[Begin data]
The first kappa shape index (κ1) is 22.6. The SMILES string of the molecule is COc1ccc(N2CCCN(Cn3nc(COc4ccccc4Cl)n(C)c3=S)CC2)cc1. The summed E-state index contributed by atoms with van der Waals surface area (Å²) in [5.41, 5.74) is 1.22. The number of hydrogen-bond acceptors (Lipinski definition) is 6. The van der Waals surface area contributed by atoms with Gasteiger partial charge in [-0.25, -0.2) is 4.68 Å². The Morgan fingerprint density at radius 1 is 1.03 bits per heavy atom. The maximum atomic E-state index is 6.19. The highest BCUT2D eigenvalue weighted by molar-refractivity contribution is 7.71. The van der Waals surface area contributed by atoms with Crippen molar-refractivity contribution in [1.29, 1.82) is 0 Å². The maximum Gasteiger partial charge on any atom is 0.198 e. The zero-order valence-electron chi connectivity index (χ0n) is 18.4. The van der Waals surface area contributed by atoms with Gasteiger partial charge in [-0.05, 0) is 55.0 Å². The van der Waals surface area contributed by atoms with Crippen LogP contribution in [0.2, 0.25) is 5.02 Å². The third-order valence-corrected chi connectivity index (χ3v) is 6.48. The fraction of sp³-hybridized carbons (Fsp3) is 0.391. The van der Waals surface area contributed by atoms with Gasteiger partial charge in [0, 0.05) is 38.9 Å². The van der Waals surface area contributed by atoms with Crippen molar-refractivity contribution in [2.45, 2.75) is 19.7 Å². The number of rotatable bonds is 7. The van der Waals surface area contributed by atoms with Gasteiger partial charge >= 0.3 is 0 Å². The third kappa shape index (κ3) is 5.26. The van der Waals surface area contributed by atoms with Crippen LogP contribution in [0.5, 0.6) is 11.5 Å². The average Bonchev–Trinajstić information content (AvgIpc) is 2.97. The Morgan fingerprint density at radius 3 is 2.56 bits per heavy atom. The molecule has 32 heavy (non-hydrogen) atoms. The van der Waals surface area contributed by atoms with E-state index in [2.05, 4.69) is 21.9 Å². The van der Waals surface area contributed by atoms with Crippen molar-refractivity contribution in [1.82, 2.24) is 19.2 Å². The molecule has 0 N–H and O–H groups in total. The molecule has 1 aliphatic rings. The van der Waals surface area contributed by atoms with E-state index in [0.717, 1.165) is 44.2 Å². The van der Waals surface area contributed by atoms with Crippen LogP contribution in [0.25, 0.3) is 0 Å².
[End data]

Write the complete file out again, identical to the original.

The first kappa shape index (κ1) is 22.6. The SMILES string of the molecule is COc1ccc(N2CCCN(Cn3nc(COc4ccccc4Cl)n(C)c3=S)CC2)cc1. The summed E-state index contributed by atoms with van der Waals surface area (Å²) in [5.41, 5.74) is 1.22. The number of hydrogen-bond acceptors (Lipinski definition) is 6. The van der Waals surface area contributed by atoms with Gasteiger partial charge in [-0.25, -0.2) is 4.68 Å². The Morgan fingerprint density at radius 1 is 1.03 bits per heavy atom. The maximum atomic E-state index is 6.19. The highest BCUT2D eigenvalue weighted by molar-refractivity contribution is 7.71. The van der Waals surface area contributed by atoms with Crippen molar-refractivity contribution in [1.29, 1.82) is 0 Å². The maximum Gasteiger partial charge on any atom is 0.198 e. The zero-order valence-electron chi connectivity index (χ0n) is 18.4. The van der Waals surface area contributed by atoms with Gasteiger partial charge in [-0.05, 0) is 55.0 Å². The van der Waals surface area contributed by atoms with Crippen LogP contribution in [0.2, 0.25) is 5.02 Å². The third-order valence-corrected chi connectivity index (χ3v) is 6.48. The fraction of sp³-hybridized carbons (Fsp3) is 0.391. The van der Waals surface area contributed by atoms with Gasteiger partial charge in [0, 0.05) is 38.9 Å². The van der Waals surface area contributed by atoms with Crippen molar-refractivity contribution in [2.45, 2.75) is 19.7 Å². The number of rotatable bonds is 7. The van der Waals surface area contributed by atoms with Gasteiger partial charge >= 0.3 is 0 Å². The third kappa shape index (κ3) is 5.26. The van der Waals surface area contributed by atoms with Crippen LogP contribution in [0.5, 0.6) is 11.5 Å². The average Bonchev–Trinajstić information content (AvgIpc) is 2.97. The Morgan fingerprint density at radius 3 is 2.56 bits per heavy atom. The molecule has 32 heavy (non-hydrogen) atoms. The van der Waals surface area contributed by atoms with E-state index in [2.05, 4.69) is 21.9 Å². The van der Waals surface area contributed by atoms with Crippen molar-refractivity contribution in [1.82, 2.24) is 19.2 Å². The molecule has 0 N–H and O–H groups in total. The molecule has 1 aliphatic rings. The van der Waals surface area contributed by atoms with E-state index in [0.717, 1.165) is 44.2 Å². The van der Waals surface area contributed by atoms with Crippen LogP contribution in [0.25, 0.3) is 0 Å².